Six of the victims that 21-year-old
Robert Aaron Long
allegedly gunned down in the Atlanta area were women of Asian descent. But whether the shootings constitute a hate crime remains an open question for investigators.
Proving a hate crime isn’t just about the identity of the victims but also the suspect’s motives and state of mind—specifically, whether an accused assailant targeted people because of their race and gender or other characteristics covered by state and federal hate-crime statutes.
Hate-crime laws enable prosecutors to punish bias-motivated crimes more severely. While local authorities are responsible for prosecuting most homicides, the U.S. Justice Department can assume a major role investigating and prosecuting a killing involving alleged bias.
Mr. Long is charged with eight counts of murder in connection with Tuesday evening’s shooting spree at three spas. The rampage left eight people dead—one man and seven women, including six women of Asian descent.
Atlanta police have said they are investigating whether the killings constituted hate crimes.
What are Georgia’s laws about hate crimes?
Like nearly all states, Georgia has its own hate-crime law. Last year, Gov.
signed a bill that imposes additional penalties for crimes motivated by a victim’s race, color, religion, national origin, sex, sexual orientation, gender or disability.
The Georgia legislature approved the bill in the wake of the killing of Ahmaud Arbery, an unarmed Black man. Defendants convicted of a felony would face at least an extra two years in prison if it is proven beyond a reasonable doubt that they intentionally selected any victim or group of victims out of bigotry. Less than a year old, the law remains untested.
What are the federal laws on hate crimes?
At the federal level, hate crimes are spelled out in Section 249 of the main U.S. criminal code.
Congress established the crimes in 2009 when it enacted the Matthew Shepard and James Byrd Jr. Hate Crimes Prevention Act.
Congress’s authority to pass the statute arises from the 13th Amendment and its promise of eradicating all the “badges and incidents of slavery.” The statute criminalizes violence committed because of the actual or perceived race, color, religion or national origin of the victim.
A second provision outlawing hate crimes based on gender and other personal characteristics flows from Congress’s authority to regulate interstate commerce. As such it requires an additional element, a broadly defined linkage to commerce, such as assaulting a victim who was engaged in commercial activity at his or her place of work.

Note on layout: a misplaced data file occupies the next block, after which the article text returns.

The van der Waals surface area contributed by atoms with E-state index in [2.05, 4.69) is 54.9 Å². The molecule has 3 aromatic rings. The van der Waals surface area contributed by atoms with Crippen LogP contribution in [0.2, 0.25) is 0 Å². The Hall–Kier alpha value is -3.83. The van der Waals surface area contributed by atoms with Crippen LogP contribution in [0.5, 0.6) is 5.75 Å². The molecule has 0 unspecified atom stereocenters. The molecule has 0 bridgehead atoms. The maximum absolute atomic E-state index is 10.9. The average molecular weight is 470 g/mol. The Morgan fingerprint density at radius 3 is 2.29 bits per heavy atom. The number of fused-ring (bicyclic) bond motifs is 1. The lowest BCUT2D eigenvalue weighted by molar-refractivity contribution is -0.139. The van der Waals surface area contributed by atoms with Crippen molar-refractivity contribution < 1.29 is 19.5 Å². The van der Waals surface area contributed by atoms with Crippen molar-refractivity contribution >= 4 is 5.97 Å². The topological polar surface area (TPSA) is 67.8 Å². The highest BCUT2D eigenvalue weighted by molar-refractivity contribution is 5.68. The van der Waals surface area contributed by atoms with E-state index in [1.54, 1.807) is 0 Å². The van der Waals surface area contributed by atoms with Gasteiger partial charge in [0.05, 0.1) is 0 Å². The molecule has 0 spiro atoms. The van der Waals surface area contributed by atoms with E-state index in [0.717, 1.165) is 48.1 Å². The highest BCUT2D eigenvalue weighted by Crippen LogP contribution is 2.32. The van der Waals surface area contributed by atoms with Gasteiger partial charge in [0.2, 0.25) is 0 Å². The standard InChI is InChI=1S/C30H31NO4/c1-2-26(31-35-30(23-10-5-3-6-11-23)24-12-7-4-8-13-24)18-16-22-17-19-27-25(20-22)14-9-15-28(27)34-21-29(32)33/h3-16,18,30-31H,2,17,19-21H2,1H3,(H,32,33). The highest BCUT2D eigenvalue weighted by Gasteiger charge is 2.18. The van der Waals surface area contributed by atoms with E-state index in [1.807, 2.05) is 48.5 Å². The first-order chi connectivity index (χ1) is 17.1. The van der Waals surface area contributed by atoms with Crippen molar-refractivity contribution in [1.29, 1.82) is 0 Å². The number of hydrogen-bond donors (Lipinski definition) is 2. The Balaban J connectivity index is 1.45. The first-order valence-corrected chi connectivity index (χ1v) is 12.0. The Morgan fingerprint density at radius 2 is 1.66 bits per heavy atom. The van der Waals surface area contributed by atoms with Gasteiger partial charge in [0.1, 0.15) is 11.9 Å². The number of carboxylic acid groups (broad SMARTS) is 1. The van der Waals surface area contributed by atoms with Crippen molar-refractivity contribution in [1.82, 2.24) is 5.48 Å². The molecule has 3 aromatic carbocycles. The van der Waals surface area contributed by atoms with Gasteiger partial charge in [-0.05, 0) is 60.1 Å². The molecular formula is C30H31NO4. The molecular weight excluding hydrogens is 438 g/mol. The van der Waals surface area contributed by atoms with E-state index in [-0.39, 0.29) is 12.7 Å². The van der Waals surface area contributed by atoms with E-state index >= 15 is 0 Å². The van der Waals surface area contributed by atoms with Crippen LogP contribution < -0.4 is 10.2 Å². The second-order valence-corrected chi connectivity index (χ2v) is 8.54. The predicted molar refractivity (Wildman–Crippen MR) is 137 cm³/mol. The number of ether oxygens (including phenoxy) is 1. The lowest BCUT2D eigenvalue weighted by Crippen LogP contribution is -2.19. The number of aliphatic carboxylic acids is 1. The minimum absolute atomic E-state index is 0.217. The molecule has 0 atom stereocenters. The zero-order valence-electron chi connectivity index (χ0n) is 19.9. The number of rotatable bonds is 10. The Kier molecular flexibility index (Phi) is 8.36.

A federal hate crime in which death results can be punished by a life sentence.
Recent federal hate prosecutions include the case of Grafton E. Thomas, the man charged in the machete attacks at a Hanukkah celebration in Monsey, N.Y. Federal authorities also used Section 249 in the charges against Patrick Crusius, an anti-immigrant gunman accused of killing 22 people at a
in El Paso, Texas, in 2019. Both men pleaded not guilty.
A federal prosecution for a hate-crime murder wouldn’t necessarily preclude a subsequent state hate-crime prosecution. Even if local authorities don’t request federal prosecution, the Justice Department and the Federal Bureau of Investigation can still intervene if the U.S. attorney general decides it would be “in the public interest and necessary to secure substantial justice.”
It couldn’t be determined what role the Justice Department might play in the investigation.
“We are still playing an assistance role with the local investigations. If, in the course of the local investigations, information comes to light of a potential federal violation, the FBI is prepared to investigate,” said Kevin Rowson, a spokesman for the FBI’s Atlanta field office.
What evidence is needed to prosecute a hate crime?
Federal hate-crime laws require proof that violence was committed because of the victim’s identity. Though the incidents are called “hate crimes,” the law doesn’t require evidence of anger or rage toward a protected class of people.
What is known so far about Mr. Long’s mind-set comes from the Cherokee County Sheriff’s Office. The suspect said he attacked the spa businesses not out of any animus for Asian-Americans but in retaliation “for providing an outlet for his addiction to sex,” according to the sheriff’s office.
Mr. Long’s statement to the sheriff’s office may not be the last word on his motives. In past hate-crime prosecutions, investigators have pored through suspects’ online comments and journals to establish motivation.
—Sadie Gurman contributed to this article.
Write to Jacob Gershman at email@example.com
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Source: WSJ – US News